- Photomelanosis, also known as Melasma, is a very common skin condition where brown patches appear on the face, hands, arms and sometimes even the back.
- Photomelanosis is mainly caused by long exposure to the sun and hormonal changes in the body. It is quite common among pregnant women.
- Common Photomelanosis symptoms include pigmentation on the face, forehead, nose, upper lips and cheeks.
- Photomelanosis is mainly diagnosed through a simple physical examination and is treated through topical prescription medicines such as creams and gels, over the counter medicines for mild cases and even in office skin procedures in more severe cases.
- Photomelanosis is not fully curable, but completely manageable. Limited sun exposure, using sunscreen products and following the dermatologist’s instructions diligently will help manage this condition better.
- Photomelanosis is not dangerous. It does not cause serious problems like skin cancer and is entirely a cosmetic issue which your dermatologist will help you deal with in a positive and effective way. You can consult a dermatologist at MFine to get started!
1: What is Photomelanosis?
Photomelanosis is a kind of skin pigmentation induced by the overexposure of the skin to the sun. Usually, the affected areas are the face, neck, back and arms. 90% of Photomelanosis cases reported are in women.
- Photomelanosis is also known as melasma
- Melasma on body is common and usually harmless and occurs in a large number of women especially in Tropical, hot climates where exposure to the sun is very high
- Melasma during pregnancy is very common and also occurs due to the use of oral contraceptives
- Can become a chronic condition if not attended to
- Lab tests and imaging are not required to diagnose Photomelanosis
In Photomelanosis, hyperpigmentation or dark patches develop on the parts of the skin that are overexposed to the sun’s radiation. The hyperpigmentation is the result of excess melanin in the epidermis, dermis or both. The main reason for many kinds of pigmentations is vitamin D via too much sun exposure acting as a catalyst in the production of melanin. A dermatologist in the city will help diagnose and treat Photomelanosis. You can easily book an appointment on the MFine app and consult a top dermatologist.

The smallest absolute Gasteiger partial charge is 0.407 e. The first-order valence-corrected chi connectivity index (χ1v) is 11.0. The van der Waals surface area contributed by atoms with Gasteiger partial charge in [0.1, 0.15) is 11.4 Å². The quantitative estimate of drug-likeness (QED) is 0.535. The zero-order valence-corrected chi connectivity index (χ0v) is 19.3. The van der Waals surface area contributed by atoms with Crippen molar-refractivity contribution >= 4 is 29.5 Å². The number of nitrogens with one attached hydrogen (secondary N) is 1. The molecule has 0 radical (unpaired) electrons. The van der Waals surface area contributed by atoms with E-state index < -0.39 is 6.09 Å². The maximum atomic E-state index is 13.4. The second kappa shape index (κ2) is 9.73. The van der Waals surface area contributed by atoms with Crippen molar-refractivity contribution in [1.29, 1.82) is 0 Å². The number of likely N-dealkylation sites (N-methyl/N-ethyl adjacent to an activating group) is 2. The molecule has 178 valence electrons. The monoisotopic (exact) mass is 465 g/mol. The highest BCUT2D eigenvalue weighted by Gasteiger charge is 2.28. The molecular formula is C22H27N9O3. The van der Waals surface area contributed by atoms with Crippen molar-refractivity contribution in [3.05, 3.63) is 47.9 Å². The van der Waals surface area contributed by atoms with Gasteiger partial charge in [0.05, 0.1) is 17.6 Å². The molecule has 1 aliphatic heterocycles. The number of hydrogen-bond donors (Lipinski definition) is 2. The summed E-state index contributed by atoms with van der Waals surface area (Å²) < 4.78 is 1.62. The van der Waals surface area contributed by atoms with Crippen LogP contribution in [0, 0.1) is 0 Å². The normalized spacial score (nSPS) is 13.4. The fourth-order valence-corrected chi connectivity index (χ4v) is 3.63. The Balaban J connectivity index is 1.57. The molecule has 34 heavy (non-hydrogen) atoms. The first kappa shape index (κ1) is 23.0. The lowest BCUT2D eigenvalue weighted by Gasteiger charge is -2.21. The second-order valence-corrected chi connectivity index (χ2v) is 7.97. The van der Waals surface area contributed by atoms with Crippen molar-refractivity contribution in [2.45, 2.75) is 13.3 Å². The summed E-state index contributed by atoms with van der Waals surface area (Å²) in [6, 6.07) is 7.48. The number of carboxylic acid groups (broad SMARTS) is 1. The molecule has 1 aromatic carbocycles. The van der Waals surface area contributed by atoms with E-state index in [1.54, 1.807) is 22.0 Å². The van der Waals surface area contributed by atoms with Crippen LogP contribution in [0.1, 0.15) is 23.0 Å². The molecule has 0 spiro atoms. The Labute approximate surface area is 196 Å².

2: What are the common Photomelanosis causes?
While the cause of melasma is not fully known, Melasma is attributed to these common causes:
- Birth control pills
- Hormone therapy
- Stress and thyroid disease
- Sun exposure
Hormonal changes and Hormone therapy:
Hormonal changes have several effects on your body. Which is why, Photomelanosis during pregnancy is an extremely common occurrence. During pregnancy, a woman’s body goes through a myriad of hormonal changes and quite often, these changes manifest as skin conditions,melasma being a fairly common skin condition. Melasma on body also occurs when you either start or stop taking birth control pills. Hormonal contraceptives or hormone replacement therapy, when started or halted abruptly, also cause Photomelanosis of the skin. Any change in your body, that disturbs your hormonal system, often leads to skin issues. It’s quite common.
Exposure to the sun:
Sunny days at the beach or spending too much time outdoors to overcompensate for Vitamin D is the real culprit behind Photomelanosis. No matter what the underlying cause of your skin pigmentation, harmful effects of sun exposure exacerbates your melasma and does absolutely no good for your skin. Unfortunately, sunscreen and other sun protection products are not enough to protect your skin from melasma. This makes it particularly hard for people in the summer months because no matter what you do, sun exposed skin is inevitable, especially in a country like India where the sun follows us wherever we go. Even the light and heat produced by the sun is enough to cause Photomelanosis.
If you observe these changes then it's important to meet a dermatologist in the city to get it checked. You can easily book a virtual appointment on the MFine app and talk to top dermatologists in the city from your homes! Your dermatologist will determine the cause of melasma and curate adequate treatment for you.
Pregnancy and birth control:
Melasma is a common occurrence during pregnancy and is also known as Chloasma. Chloasma is very common among pregnant women and occurs because of hormonal changes that take place in the body during pregnancy. Birth control pills trigger melasma of skin for the same reasons. They too alter the level of hormones in your body that lead to all kinds of fluctuations. Both stopping and starting birth control can lead to melasma. If you’re concerned about dark patches on your skin, talk to your dermatologist as well as a gynaecologist about alternative methods of birth control.